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“The Chronicles of Riddick”
Dir: David Twohy
Starring: Vin Diesel, Katee Sackhoff, Matt Nable, Jordi Molla
Monte’s Rating
3.00 out of 5.00

Movie Review — “Elysium”


Title character Richard B. Riddick brought a brutish, yet fun, quality to the science-fiction action franchise with “The Chronicles of Riddick.” Portrayed by seminal tough guy with a growling voice, Vin Diesel seemed tailored for the role.
“Pitch Black,” the first in the series, crafted an eerie survival film amidst a swarm of aliens.
“The Chronicles of Riddick” banking on the success of the first film, expanded the world with a disorganized, bigger story that lost sight of the simple enjoyment of the first film. “Riddick” dialed the storytelling back and tightened the focus, making a forgettable, yet fun film.
In the movie, Riddick is betrayed and left for dead on a barren planet. Hurt, Riddick fights for survival, looking for food and water, while fending off a few well-designed, man-eating creatures. But, as Riddick seems constructed, he becomes the dominant force on the planet to the extent of raising a young hyena/dog hybrid into an obedient traveling companion. He is looking for a way off the planet, and his salvation comes in the form of a group of mercenaries looking to collect a bounty placed on Riddick’s head.
Writer/director David Twohy threw some clever touches into the film, playing with narrative themes and tones, though at numerous moments the film lingered close to the edge of self-destruction. The film began as a reintroduction of the title character, giving quick insight into the backstory of the second film and into the thoughts of Riddick through a narrative voice-over. While this became time-consuming, there were a few good moments. In one instance, emulating a moment from a classic film, Riddick cleansed himself of his old, more compassionate persona and returned to the menacing mentality displayed in the first film. A relationship established with a CGI animal that was impressively rendered but also functioned as Riddick’s sole emotional companion on the desert planet brought a nice element to accommodate his solitude.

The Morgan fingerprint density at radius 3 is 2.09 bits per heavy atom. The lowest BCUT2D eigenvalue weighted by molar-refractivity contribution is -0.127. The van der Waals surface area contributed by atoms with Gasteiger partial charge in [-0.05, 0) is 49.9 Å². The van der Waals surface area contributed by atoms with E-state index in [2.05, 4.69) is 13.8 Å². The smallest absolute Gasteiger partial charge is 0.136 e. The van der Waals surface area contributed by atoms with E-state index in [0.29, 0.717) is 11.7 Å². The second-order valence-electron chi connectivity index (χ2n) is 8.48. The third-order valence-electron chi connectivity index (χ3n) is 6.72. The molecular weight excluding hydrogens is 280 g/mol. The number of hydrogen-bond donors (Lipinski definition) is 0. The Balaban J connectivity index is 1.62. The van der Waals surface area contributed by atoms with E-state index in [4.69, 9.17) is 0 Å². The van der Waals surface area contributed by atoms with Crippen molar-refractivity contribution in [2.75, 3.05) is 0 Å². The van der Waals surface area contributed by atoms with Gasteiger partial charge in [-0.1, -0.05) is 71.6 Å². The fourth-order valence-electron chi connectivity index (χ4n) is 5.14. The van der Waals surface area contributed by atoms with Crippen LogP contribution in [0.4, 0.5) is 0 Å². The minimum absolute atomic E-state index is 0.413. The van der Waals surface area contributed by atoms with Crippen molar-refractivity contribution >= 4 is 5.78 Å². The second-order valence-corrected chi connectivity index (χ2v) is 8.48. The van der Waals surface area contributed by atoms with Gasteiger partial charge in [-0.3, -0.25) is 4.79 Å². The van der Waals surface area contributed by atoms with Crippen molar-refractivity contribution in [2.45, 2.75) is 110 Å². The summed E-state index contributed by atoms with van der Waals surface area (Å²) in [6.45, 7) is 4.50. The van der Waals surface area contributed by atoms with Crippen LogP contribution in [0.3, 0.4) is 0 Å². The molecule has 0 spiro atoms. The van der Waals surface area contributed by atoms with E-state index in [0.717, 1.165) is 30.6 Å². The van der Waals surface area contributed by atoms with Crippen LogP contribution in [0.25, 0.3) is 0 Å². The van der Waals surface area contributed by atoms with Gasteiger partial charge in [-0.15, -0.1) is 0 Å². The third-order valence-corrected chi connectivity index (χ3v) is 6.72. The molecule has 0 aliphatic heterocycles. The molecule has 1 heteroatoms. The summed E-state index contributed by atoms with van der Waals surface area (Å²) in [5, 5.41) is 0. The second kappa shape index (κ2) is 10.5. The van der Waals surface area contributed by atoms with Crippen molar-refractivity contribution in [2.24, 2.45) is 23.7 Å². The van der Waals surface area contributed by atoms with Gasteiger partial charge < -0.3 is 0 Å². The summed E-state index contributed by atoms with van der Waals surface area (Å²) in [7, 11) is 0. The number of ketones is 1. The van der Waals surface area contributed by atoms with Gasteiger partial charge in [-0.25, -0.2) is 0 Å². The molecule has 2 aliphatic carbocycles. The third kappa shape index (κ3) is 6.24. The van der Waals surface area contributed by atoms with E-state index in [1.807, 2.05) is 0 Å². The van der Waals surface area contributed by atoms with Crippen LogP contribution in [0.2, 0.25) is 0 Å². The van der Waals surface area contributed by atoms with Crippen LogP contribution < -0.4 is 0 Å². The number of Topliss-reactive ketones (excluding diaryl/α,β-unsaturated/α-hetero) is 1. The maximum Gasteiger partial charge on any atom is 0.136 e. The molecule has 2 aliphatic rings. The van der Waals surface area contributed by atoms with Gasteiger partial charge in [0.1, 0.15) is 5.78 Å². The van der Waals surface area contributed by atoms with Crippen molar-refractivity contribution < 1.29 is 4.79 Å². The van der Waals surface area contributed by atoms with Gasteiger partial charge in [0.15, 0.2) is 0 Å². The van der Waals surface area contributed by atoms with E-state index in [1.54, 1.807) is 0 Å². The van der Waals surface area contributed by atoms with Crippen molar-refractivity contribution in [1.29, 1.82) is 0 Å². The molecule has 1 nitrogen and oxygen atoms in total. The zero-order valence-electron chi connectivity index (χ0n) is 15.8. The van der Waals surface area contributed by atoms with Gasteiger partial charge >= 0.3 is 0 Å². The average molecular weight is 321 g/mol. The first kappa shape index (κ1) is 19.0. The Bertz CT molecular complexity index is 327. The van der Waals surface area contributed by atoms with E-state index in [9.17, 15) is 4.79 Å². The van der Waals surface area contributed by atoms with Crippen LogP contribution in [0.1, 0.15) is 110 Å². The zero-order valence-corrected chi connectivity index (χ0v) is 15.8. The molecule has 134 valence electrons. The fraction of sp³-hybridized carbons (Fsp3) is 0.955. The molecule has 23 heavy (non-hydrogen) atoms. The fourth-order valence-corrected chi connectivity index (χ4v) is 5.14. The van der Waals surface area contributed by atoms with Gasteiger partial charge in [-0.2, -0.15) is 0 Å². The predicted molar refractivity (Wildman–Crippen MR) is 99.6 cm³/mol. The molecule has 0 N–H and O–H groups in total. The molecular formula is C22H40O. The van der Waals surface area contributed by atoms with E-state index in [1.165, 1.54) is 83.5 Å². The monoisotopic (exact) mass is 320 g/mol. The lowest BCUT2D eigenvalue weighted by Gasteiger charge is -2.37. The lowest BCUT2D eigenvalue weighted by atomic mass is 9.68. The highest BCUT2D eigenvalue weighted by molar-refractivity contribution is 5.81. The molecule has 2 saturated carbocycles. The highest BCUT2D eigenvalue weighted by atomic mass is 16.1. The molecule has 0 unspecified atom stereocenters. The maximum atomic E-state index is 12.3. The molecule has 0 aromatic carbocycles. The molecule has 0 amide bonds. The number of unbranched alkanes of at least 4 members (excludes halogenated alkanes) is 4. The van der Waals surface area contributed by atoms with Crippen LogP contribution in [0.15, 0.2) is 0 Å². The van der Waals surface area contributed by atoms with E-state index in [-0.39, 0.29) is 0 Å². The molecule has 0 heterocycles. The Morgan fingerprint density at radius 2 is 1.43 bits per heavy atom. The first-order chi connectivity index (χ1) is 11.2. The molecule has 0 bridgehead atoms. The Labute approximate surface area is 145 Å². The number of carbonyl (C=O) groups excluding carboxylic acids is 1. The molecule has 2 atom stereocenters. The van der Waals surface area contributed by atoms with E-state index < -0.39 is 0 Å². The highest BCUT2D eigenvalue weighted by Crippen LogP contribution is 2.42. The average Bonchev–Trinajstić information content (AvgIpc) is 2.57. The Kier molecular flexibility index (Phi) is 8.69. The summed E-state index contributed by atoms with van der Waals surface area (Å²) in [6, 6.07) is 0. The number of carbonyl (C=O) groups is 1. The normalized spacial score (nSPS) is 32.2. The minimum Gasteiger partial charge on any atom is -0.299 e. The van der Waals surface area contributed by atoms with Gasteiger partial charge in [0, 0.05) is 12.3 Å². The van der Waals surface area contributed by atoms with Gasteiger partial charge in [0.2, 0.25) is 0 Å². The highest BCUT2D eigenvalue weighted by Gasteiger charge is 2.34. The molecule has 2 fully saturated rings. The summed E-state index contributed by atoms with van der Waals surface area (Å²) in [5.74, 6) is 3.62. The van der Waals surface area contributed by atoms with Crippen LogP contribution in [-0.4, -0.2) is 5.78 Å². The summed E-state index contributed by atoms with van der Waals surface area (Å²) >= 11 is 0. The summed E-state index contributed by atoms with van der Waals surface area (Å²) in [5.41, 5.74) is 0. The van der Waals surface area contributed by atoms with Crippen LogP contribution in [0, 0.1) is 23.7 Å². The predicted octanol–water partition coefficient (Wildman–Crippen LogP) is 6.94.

Once the mercenaries arrived to track down Riddick, the film shifted tone and focused on the group of hunters, transitioning the hunted into a secondary character. The mercenaries were composed of the usual archetypes, though they were given more personality than most films offer. The tone shifted to something similar to a horror film; Riddick becoming a predator in the vein of a slasher film. The tension developed surprisingly tight, offering jump scares that were quite obvious though executed with enough violence to remain startling. It was an interesting change in form, but Twohy accomplished the transition with positive effects.

“Riddick” wasn’t a great film. At times, it was not even a good one, but it had some clever narrative switches and fashioned a nice atmosphere with some suitable visual effects. Riddick was a simple character that Vin Diesel made something more than just ordinary. The dialog was terribly stiff, and the narrative was overly predictable; but the film, once violence and blood ridden dust had settled, accomplished the task of being distractingly, mindlessly entertaining.